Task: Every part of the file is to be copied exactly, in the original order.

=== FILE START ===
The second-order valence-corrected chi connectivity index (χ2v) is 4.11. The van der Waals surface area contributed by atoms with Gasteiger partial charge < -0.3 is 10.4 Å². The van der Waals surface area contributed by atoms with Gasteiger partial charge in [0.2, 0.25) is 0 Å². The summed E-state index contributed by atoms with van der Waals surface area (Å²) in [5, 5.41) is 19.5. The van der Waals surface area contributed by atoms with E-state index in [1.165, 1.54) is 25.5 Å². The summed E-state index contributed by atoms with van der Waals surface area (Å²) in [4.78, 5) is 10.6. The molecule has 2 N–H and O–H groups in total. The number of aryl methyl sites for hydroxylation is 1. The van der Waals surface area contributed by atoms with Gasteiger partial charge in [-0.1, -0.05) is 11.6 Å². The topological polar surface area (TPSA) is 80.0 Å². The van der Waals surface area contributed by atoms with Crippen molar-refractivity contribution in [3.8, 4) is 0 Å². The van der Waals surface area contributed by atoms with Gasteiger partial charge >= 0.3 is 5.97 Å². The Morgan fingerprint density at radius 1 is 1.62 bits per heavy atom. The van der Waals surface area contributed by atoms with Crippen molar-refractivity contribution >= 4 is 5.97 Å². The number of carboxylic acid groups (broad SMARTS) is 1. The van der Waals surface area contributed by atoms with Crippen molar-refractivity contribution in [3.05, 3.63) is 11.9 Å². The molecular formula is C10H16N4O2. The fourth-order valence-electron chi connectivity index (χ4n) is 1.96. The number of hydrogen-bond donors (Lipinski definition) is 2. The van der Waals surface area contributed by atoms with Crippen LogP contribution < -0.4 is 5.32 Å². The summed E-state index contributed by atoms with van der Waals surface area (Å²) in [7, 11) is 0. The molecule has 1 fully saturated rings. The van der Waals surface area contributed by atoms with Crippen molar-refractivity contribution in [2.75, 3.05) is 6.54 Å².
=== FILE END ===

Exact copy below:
The second-order valence-corrected chi connectivity index (χ2v) is 4.11. The van der Waals surface area contributed by atoms with Gasteiger partial charge < -0.3 is 10.4 Å². The van der Waals surface area contributed by atoms with Gasteiger partial charge in [0.2, 0.25) is 0 Å². The summed E-state index contributed by atoms with van der Waals surface area (Å²) in [5, 5.41) is 19.5. The van der Waals surface area contributed by atoms with E-state index in [1.165, 1.54) is 25.5 Å². The summed E-state index contributed by atoms with van der Waals surface area (Å²) in [4.78, 5) is 10.6. The molecule has 2 N–H and O–H groups in total. The number of aryl methyl sites for hydroxylation is 1. The van der Waals surface area contributed by atoms with Gasteiger partial charge in [-0.1, -0.05) is 11.6 Å². The topological polar surface area (TPSA) is 80.0 Å². The van der Waals surface area contributed by atoms with Crippen molar-refractivity contribution in [3.8, 4) is 0 Å². The van der Waals surface area contributed by atoms with Gasteiger partial charge >= 0.3 is 5.97 Å². The Morgan fingerprint density at radius 1 is 1.62 bits per heavy atom. The van der Waals surface area contributed by atoms with Crippen molar-refractivity contribution >= 4 is 5.97 Å². The number of carboxylic acid groups (broad SMARTS) is 1. The van der Waals surface area contributed by atoms with Crippen molar-refractivity contribution in [3.05, 3.63) is 11.9 Å². The molecular formula is C10H16N4O2. The fourth-order valence-electron chi connectivity index (χ4n) is 1.96. The number of hydrogen-bond donors (Lipinski definition) is 2. The van der Waals surface area contributed by atoms with Crippen LogP contribution < -0.4 is 5.32 Å². The summed E-state index contributed by atoms with van der Waals surface area (Å²) in [7, 11) is 0. The molecule has 1 fully saturated rings. The van der Waals surface area contributed by atoms with Crippen molar-refractivity contribution in [2.75, 3.05) is 6.54 Å².